Above: A BAe-176 recently acquired by Neptune lands at Missoula, November 20, 2016. It will become Tanker 16 sometime next year. Photo by Bill Moss.
Neptune Aviation’s ninth BAe-146 arrived at Missoula, Montana on Sunday, November 20, 2016. The aircraft, to become Tanker 16, was last flown by Daallo Airlines and had been stored at Djibouti-Ambouti International Airport which is near the “horn” of Africa at the south end of the Red Sea. On November 9 Neptune re-registered it as N478NA.
In September the company acquired their eighth BAe-146, Tanker 15.
Ron Hooper, the CEO of Neptune, said they arranged for the aircraft to be flown across Africa and the Atlantic by a company that specializes in ferrying. We asked him why, rather than using their own personnel:
When we ferried Tanker 15 over [in September] the timing was poor, all of our flight crews were out on fires. So we did contact this company, Southern Cross, and negotiated with them to ferry the aircraft home. Based on that experience, Bill, it was more convenient and cost effective for them to bring Tanker 16 over.
Bill Moss, who took these photos, researched the three-day ferry flight. He said international flight tracking is not always accurate, but found that after taking off from Djibouti on November 18, it was scheduled to make stops at:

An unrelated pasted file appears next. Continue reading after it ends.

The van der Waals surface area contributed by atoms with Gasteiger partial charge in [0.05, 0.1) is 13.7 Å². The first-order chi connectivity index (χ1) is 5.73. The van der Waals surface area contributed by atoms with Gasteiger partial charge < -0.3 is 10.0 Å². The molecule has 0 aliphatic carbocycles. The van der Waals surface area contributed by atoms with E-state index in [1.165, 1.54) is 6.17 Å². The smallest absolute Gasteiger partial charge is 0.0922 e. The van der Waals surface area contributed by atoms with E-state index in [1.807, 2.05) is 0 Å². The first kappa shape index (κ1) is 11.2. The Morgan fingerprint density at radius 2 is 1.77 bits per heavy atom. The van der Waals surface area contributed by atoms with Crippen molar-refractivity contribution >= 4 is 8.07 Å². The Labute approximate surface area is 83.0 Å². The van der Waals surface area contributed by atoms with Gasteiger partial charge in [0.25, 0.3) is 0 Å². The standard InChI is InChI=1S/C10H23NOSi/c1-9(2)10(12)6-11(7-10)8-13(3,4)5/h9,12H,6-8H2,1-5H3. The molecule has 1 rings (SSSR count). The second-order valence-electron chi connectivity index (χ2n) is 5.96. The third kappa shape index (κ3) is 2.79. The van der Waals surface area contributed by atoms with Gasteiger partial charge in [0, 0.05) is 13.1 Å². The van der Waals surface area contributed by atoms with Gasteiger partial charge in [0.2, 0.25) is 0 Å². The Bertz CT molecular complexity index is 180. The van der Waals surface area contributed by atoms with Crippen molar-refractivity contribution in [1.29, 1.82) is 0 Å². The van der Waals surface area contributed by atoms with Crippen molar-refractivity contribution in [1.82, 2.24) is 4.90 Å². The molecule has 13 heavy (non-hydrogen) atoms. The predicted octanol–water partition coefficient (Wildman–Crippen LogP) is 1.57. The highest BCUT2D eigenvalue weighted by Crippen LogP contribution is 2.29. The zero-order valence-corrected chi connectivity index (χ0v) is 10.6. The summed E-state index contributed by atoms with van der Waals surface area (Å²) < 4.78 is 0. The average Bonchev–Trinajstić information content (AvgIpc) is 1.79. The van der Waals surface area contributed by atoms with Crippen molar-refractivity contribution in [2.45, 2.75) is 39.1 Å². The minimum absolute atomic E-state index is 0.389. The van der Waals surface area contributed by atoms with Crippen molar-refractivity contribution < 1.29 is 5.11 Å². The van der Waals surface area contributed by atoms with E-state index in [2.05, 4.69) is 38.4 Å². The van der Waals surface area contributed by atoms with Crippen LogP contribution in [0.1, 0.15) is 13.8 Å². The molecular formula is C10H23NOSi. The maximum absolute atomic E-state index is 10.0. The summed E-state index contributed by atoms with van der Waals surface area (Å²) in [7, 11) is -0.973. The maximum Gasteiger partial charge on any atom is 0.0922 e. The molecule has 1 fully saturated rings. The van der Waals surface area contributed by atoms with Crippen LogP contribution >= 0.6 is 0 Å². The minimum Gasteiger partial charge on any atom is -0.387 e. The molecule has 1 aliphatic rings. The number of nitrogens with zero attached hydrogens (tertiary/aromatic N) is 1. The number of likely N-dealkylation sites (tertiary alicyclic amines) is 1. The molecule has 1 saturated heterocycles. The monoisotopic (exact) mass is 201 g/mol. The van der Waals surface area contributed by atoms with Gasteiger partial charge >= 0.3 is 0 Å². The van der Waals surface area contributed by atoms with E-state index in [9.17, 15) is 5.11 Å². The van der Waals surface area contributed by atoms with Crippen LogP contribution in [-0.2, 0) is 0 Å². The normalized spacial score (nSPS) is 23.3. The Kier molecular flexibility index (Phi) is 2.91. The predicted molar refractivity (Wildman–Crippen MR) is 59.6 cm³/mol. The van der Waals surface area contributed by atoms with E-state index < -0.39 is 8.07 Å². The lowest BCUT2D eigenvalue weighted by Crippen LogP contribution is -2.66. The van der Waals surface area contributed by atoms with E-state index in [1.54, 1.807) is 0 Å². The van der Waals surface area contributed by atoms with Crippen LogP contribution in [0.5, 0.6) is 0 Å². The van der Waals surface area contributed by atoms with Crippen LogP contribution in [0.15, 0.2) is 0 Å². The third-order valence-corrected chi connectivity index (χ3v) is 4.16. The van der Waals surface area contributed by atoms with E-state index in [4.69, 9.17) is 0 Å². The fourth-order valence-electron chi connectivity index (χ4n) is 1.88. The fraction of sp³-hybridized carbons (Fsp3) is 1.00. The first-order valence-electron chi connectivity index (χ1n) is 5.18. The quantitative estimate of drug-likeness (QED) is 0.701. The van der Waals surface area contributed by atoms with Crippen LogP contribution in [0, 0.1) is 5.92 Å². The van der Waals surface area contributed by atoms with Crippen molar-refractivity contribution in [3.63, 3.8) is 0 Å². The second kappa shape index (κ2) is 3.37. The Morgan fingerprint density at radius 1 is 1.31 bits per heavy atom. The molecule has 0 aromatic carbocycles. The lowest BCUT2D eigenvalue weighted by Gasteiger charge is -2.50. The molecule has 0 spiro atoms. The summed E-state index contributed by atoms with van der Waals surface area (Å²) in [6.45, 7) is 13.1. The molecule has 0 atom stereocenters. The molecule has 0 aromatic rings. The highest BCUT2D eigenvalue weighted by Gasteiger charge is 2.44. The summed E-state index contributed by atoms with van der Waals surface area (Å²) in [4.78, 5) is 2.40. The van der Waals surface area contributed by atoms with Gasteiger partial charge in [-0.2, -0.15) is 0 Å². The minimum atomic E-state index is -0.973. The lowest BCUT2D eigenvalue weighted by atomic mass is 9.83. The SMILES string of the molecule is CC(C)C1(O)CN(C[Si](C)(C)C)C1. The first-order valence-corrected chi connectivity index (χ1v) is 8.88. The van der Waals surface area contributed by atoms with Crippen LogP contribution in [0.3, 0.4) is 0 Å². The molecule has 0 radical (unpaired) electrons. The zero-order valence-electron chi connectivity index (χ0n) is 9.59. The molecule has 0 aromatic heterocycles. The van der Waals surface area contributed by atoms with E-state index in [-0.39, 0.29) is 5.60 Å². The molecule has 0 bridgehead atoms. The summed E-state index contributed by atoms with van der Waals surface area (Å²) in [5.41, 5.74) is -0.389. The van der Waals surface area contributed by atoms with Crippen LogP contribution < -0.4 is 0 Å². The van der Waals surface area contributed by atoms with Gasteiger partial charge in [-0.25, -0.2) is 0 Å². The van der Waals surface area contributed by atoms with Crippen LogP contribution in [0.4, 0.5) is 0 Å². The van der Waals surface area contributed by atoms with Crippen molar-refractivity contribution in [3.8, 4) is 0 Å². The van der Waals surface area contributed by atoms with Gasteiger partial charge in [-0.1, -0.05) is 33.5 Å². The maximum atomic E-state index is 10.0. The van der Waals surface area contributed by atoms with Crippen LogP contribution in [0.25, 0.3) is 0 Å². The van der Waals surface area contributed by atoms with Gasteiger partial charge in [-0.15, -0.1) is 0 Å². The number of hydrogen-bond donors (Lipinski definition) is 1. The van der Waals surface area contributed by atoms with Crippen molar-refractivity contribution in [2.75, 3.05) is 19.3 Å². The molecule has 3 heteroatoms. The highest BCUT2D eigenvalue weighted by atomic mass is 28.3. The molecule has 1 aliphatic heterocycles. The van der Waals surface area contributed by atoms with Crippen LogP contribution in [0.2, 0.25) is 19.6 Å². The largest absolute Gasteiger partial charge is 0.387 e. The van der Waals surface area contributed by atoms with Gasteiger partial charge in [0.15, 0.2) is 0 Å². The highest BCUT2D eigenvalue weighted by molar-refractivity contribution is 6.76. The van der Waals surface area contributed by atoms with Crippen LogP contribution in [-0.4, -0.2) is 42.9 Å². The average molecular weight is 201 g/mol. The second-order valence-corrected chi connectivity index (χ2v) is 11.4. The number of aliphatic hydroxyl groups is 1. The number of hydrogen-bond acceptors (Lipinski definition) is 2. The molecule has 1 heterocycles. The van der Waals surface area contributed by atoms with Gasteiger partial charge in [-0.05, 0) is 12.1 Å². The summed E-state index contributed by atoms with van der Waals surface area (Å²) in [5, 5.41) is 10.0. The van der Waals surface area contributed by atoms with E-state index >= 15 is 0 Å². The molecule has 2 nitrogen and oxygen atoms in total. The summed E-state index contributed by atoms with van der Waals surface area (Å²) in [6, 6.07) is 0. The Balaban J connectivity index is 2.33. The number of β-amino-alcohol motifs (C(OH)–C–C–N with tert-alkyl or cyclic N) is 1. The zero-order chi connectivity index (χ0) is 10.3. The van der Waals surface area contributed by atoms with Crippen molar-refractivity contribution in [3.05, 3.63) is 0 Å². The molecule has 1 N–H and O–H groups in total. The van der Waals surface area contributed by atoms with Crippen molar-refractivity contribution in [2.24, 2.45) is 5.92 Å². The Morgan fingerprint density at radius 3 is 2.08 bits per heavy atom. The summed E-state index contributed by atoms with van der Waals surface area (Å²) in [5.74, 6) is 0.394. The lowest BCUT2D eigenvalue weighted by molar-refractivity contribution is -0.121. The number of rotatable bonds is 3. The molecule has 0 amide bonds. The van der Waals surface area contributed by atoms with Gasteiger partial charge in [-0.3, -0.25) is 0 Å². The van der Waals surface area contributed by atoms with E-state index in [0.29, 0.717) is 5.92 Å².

- Cairo, Egypt
- Sofia, Bulgaria
- Leipzig, Germany
- Belfast, Ireland
- Keflavik, Iceland
- Kangerlussuaq, Greenland
- Goose Bay, Labrador
- Sault Ste Marie, Ontario
- Minneapolis, Minnesota
- Missoula, Montana (arriving at 4:30 p.m. on November 20, 2016)
A BAe-146 does not have a tremendously long range, so it required more refueling hops than most large jet-powered passenger aircraft. A year ago when an RJ-85, a variant of the BAe-146, ferried from North America to Australia to begin an air tanker contract, it carried additional fuel in a bladder. Air Tractor makes an optional kit that enables their Single Engine Air Tankers to carry extra fuel in the retardant tank on long ferry flights.
Neptune’s plans are to begin conversion of their two recent acquisitions, T-15 and T-16, this winter, expecting to have T-15 completed by late winter after which they will bring T-16 into the hangar to begin the process on that aircraft.
Mr. Hooper said the existing U.S. Forest Service “legacy contract”, under which six Neptune P2Vs are working, expires after the 2017 fire season. When a new contract, “Next-Gen 3.0”, is awarded for the period beginning in 2018, he expects to have retired all of their P2Vs, and their air tanker fleet will consist exclusively of BAe-146s. The USFS hopes to award the contract in the Spring of 2017, Mr. Hooper said.
Neptune currently has two air tankers still working on fires. Tankers 10 and 41, both BAe-146s, are in the South, temporarily based at Tri-Cities Regional Airport in eastern Tennessee about 15 miles north of Johnson City.
Thanks and a tip of the hat go out to Bill M.